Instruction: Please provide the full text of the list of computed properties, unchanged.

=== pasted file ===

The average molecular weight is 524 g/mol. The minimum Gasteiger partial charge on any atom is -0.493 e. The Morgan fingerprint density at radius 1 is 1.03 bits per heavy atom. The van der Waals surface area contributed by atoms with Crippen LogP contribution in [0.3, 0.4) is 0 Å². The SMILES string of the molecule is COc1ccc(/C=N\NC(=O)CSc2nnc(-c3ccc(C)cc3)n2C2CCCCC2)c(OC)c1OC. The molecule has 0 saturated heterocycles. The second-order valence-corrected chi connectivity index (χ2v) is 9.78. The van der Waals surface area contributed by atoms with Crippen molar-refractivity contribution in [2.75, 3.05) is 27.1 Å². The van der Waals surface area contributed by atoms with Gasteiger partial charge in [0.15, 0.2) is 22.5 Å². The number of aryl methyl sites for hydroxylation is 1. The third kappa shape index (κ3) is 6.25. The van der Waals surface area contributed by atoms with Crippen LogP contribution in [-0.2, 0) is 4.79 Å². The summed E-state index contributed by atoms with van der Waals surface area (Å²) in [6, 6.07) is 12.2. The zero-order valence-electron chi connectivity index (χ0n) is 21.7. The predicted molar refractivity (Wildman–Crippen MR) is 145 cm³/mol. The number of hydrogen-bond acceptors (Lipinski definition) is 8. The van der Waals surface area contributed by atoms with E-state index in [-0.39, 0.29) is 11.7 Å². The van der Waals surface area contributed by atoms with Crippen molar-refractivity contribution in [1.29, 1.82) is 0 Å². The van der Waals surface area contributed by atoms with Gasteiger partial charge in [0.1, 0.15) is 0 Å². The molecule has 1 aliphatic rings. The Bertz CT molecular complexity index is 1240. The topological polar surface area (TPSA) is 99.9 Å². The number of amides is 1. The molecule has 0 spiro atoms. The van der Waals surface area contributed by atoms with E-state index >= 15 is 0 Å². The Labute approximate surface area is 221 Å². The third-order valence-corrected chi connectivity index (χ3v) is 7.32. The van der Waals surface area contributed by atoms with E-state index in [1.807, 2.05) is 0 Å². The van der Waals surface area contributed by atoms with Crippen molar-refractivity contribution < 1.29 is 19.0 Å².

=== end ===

The average molecular weight is 524 g/mol. The minimum Gasteiger partial charge on any atom is -0.493 e. The Morgan fingerprint density at radius 1 is 1.03 bits per heavy atom. The van der Waals surface area contributed by atoms with Crippen LogP contribution in [0.3, 0.4) is 0 Å². The SMILES string of the molecule is COc1ccc(/C=N\NC(=O)CSc2nnc(-c3ccc(C)cc3)n2C2CCCCC2)c(OC)c1OC. The molecule has 0 saturated heterocycles. The second-order valence-corrected chi connectivity index (χ2v) is 9.78. The van der Waals surface area contributed by atoms with Crippen molar-refractivity contribution in [2.75, 3.05) is 27.1 Å². The van der Waals surface area contributed by atoms with Gasteiger partial charge in [0.15, 0.2) is 22.5 Å². The number of aryl methyl sites for hydroxylation is 1. The third kappa shape index (κ3) is 6.25. The van der Waals surface area contributed by atoms with Crippen LogP contribution in [-0.2, 0) is 4.79 Å². The summed E-state index contributed by atoms with van der Waals surface area (Å²) in [6, 6.07) is 12.2. The zero-order valence-electron chi connectivity index (χ0n) is 21.7. The predicted molar refractivity (Wildman–Crippen MR) is 145 cm³/mol. The number of hydrogen-bond acceptors (Lipinski definition) is 8. The van der Waals surface area contributed by atoms with E-state index in [-0.39, 0.29) is 11.7 Å². The van der Waals surface area contributed by atoms with Crippen molar-refractivity contribution in [1.29, 1.82) is 0 Å². The van der Waals surface area contributed by atoms with Gasteiger partial charge in [0.1, 0.15) is 0 Å². The molecule has 1 aliphatic rings. The Bertz CT molecular complexity index is 1240. The topological polar surface area (TPSA) is 99.9 Å². The number of amides is 1. The molecule has 0 spiro atoms. The van der Waals surface area contributed by atoms with E-state index >= 15 is 0 Å². The Labute approximate surface area is 221 Å². The third-order valence-corrected chi connectivity index (χ3v) is 7.32. The van der Waals surface area contributed by atoms with E-state index in [1.807, 2.05) is 0 Å². The van der Waals surface area contributed by atoms with Crippen molar-refractivity contribution < 1.29 is 19.0 Å².